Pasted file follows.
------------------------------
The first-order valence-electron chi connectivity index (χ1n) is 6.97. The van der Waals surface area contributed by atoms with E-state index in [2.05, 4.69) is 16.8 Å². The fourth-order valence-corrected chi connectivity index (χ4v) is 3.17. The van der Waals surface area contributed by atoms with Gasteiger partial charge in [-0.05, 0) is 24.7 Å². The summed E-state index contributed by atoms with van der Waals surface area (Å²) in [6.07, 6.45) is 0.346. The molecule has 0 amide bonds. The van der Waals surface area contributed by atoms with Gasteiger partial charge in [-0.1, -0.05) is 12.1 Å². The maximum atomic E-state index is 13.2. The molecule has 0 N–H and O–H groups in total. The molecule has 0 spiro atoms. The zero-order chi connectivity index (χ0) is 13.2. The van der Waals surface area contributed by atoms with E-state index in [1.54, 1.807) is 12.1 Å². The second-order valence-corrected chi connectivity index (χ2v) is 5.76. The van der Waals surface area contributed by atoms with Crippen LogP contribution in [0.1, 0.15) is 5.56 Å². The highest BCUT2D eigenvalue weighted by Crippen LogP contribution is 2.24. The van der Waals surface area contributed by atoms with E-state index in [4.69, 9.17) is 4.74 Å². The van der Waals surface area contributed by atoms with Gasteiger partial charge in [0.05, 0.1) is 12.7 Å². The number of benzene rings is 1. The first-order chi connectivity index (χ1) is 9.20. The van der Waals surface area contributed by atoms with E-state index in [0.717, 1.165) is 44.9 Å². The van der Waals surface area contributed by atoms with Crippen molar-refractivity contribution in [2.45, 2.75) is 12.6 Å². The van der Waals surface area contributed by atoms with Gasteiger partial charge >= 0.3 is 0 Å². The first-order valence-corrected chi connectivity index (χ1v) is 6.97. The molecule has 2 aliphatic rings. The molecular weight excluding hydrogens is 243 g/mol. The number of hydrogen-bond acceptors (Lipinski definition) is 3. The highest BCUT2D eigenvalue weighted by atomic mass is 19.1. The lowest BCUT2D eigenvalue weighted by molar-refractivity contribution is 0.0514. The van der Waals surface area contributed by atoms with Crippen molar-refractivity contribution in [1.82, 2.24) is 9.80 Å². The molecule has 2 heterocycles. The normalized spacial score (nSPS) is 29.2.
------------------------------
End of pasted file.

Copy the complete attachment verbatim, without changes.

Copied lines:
The first-order valence-electron chi connectivity index (χ1n) is 6.97. The van der Waals surface area contributed by atoms with E-state index in [2.05, 4.69) is 16.8 Å². The fourth-order valence-corrected chi connectivity index (χ4v) is 3.17. The van der Waals surface area contributed by atoms with Gasteiger partial charge in [-0.05, 0) is 24.7 Å². The summed E-state index contributed by atoms with van der Waals surface area (Å²) in [6.07, 6.45) is 0.346. The molecule has 0 amide bonds. The van der Waals surface area contributed by atoms with Gasteiger partial charge in [-0.1, -0.05) is 12.1 Å². The maximum atomic E-state index is 13.2. The molecule has 0 N–H and O–H groups in total. The molecule has 0 spiro atoms. The zero-order chi connectivity index (χ0) is 13.2. The van der Waals surface area contributed by atoms with E-state index in [1.54, 1.807) is 12.1 Å². The second-order valence-corrected chi connectivity index (χ2v) is 5.76. The van der Waals surface area contributed by atoms with Crippen LogP contribution in [0.1, 0.15) is 5.56 Å². The highest BCUT2D eigenvalue weighted by Crippen LogP contribution is 2.24. The van der Waals surface area contributed by atoms with E-state index in [4.69, 9.17) is 4.74 Å². The van der Waals surface area contributed by atoms with Gasteiger partial charge in [0.05, 0.1) is 12.7 Å². The number of benzene rings is 1. The first-order chi connectivity index (χ1) is 9.20. The van der Waals surface area contributed by atoms with E-state index in [0.717, 1.165) is 44.9 Å². The van der Waals surface area contributed by atoms with Crippen molar-refractivity contribution in [2.45, 2.75) is 12.6 Å². The van der Waals surface area contributed by atoms with Gasteiger partial charge >= 0.3 is 0 Å². The first-order valence-corrected chi connectivity index (χ1v) is 6.97. The molecule has 2 aliphatic rings. The molecular weight excluding hydrogens is 243 g/mol. The number of hydrogen-bond acceptors (Lipinski definition) is 3. The highest BCUT2D eigenvalue weighted by atomic mass is 19.1. The lowest BCUT2D eigenvalue weighted by molar-refractivity contribution is 0.0514. The van der Waals surface area contributed by atoms with Crippen molar-refractivity contribution in [1.82, 2.24) is 9.80 Å². The molecule has 2 heterocycles. The normalized spacial score (nSPS) is 29.2.